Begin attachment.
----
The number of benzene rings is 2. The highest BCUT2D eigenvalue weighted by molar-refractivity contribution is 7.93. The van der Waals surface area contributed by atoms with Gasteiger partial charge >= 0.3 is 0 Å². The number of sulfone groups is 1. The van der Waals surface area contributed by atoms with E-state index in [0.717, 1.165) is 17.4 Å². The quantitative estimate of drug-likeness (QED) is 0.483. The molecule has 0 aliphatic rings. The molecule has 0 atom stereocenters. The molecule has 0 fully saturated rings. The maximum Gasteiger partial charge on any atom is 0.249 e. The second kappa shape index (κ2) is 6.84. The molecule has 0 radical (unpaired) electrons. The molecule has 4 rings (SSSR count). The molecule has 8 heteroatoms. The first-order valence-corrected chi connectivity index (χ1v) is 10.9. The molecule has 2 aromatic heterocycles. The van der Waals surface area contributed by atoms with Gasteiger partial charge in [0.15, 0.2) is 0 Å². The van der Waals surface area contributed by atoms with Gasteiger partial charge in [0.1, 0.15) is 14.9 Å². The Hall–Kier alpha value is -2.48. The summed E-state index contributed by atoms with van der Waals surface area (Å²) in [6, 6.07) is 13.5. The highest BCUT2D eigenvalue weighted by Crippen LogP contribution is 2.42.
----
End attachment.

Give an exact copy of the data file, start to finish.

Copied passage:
The number of benzene rings is 2. The highest BCUT2D eigenvalue weighted by molar-refractivity contribution is 7.93. The van der Waals surface area contributed by atoms with Gasteiger partial charge >= 0.3 is 0 Å². The number of sulfone groups is 1. The van der Waals surface area contributed by atoms with E-state index in [0.717, 1.165) is 17.4 Å². The quantitative estimate of drug-likeness (QED) is 0.483. The molecule has 0 aliphatic rings. The molecule has 0 atom stereocenters. The molecule has 0 fully saturated rings. The maximum Gasteiger partial charge on any atom is 0.249 e. The second kappa shape index (κ2) is 6.84. The molecule has 0 radical (unpaired) electrons. The molecule has 4 rings (SSSR count). The molecule has 8 heteroatoms. The first-order valence-corrected chi connectivity index (χ1v) is 10.9. The molecule has 2 aromatic heterocycles. The van der Waals surface area contributed by atoms with Gasteiger partial charge in [0.15, 0.2) is 0 Å². The van der Waals surface area contributed by atoms with Gasteiger partial charge in [0.1, 0.15) is 14.9 Å². The Hall–Kier alpha value is -2.48. The summed E-state index contributed by atoms with van der Waals surface area (Å²) in [6, 6.07) is 13.5. The highest BCUT2D eigenvalue weighted by Crippen LogP contribution is 2.42.